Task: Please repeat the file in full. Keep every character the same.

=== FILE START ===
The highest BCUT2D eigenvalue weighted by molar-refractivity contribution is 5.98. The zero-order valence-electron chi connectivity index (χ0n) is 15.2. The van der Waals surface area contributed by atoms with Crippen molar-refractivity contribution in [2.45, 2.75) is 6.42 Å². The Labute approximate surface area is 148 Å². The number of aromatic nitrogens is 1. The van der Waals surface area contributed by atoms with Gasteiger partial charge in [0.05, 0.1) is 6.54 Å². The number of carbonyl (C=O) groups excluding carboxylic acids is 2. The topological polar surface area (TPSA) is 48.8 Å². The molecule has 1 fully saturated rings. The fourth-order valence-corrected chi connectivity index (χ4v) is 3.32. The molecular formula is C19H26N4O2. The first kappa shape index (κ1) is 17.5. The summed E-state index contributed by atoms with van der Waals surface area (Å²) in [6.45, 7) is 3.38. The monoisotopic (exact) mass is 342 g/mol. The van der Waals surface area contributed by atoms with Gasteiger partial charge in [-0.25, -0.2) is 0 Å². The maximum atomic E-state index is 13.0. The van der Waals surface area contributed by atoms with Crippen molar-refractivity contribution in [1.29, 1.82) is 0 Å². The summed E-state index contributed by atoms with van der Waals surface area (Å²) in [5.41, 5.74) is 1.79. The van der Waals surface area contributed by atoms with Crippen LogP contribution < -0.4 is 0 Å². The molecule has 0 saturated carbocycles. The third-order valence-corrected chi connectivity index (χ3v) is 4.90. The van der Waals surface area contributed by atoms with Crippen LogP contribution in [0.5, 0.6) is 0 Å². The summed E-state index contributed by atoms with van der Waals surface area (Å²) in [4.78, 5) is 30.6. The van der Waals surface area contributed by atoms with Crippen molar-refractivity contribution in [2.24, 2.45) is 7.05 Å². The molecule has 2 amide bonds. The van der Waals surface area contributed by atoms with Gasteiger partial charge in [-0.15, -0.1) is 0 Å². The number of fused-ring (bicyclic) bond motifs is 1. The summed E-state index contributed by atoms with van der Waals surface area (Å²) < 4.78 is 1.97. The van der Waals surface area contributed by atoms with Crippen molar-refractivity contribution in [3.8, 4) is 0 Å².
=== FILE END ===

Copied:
The highest BCUT2D eigenvalue weighted by molar-refractivity contribution is 5.98. The zero-order valence-electron chi connectivity index (χ0n) is 15.2. The van der Waals surface area contributed by atoms with Crippen molar-refractivity contribution in [2.45, 2.75) is 6.42 Å². The Labute approximate surface area is 148 Å². The number of aromatic nitrogens is 1. The van der Waals surface area contributed by atoms with Gasteiger partial charge in [0.05, 0.1) is 6.54 Å². The number of carbonyl (C=O) groups excluding carboxylic acids is 2. The topological polar surface area (TPSA) is 48.8 Å². The molecule has 1 fully saturated rings. The fourth-order valence-corrected chi connectivity index (χ4v) is 3.32. The molecular formula is C19H26N4O2. The first kappa shape index (κ1) is 17.5. The summed E-state index contributed by atoms with van der Waals surface area (Å²) in [6.45, 7) is 3.38. The monoisotopic (exact) mass is 342 g/mol. The van der Waals surface area contributed by atoms with Gasteiger partial charge in [-0.25, -0.2) is 0 Å². The maximum atomic E-state index is 13.0. The van der Waals surface area contributed by atoms with Crippen molar-refractivity contribution in [1.29, 1.82) is 0 Å². The summed E-state index contributed by atoms with van der Waals surface area (Å²) in [5.41, 5.74) is 1.79. The van der Waals surface area contributed by atoms with Crippen LogP contribution < -0.4 is 0 Å². The molecule has 0 saturated carbocycles. The third-order valence-corrected chi connectivity index (χ3v) is 4.90. The van der Waals surface area contributed by atoms with Crippen LogP contribution in [0.5, 0.6) is 0 Å². The summed E-state index contributed by atoms with van der Waals surface area (Å²) in [4.78, 5) is 30.6. The van der Waals surface area contributed by atoms with Crippen molar-refractivity contribution in [2.24, 2.45) is 7.05 Å². The molecule has 2 amide bonds. The van der Waals surface area contributed by atoms with Gasteiger partial charge in [-0.15, -0.1) is 0 Å². The number of fused-ring (bicyclic) bond motifs is 1. The summed E-state index contributed by atoms with van der Waals surface area (Å²) < 4.78 is 1.97. The van der Waals surface area contributed by atoms with Crippen molar-refractivity contribution in [3.8, 4) is 0 Å².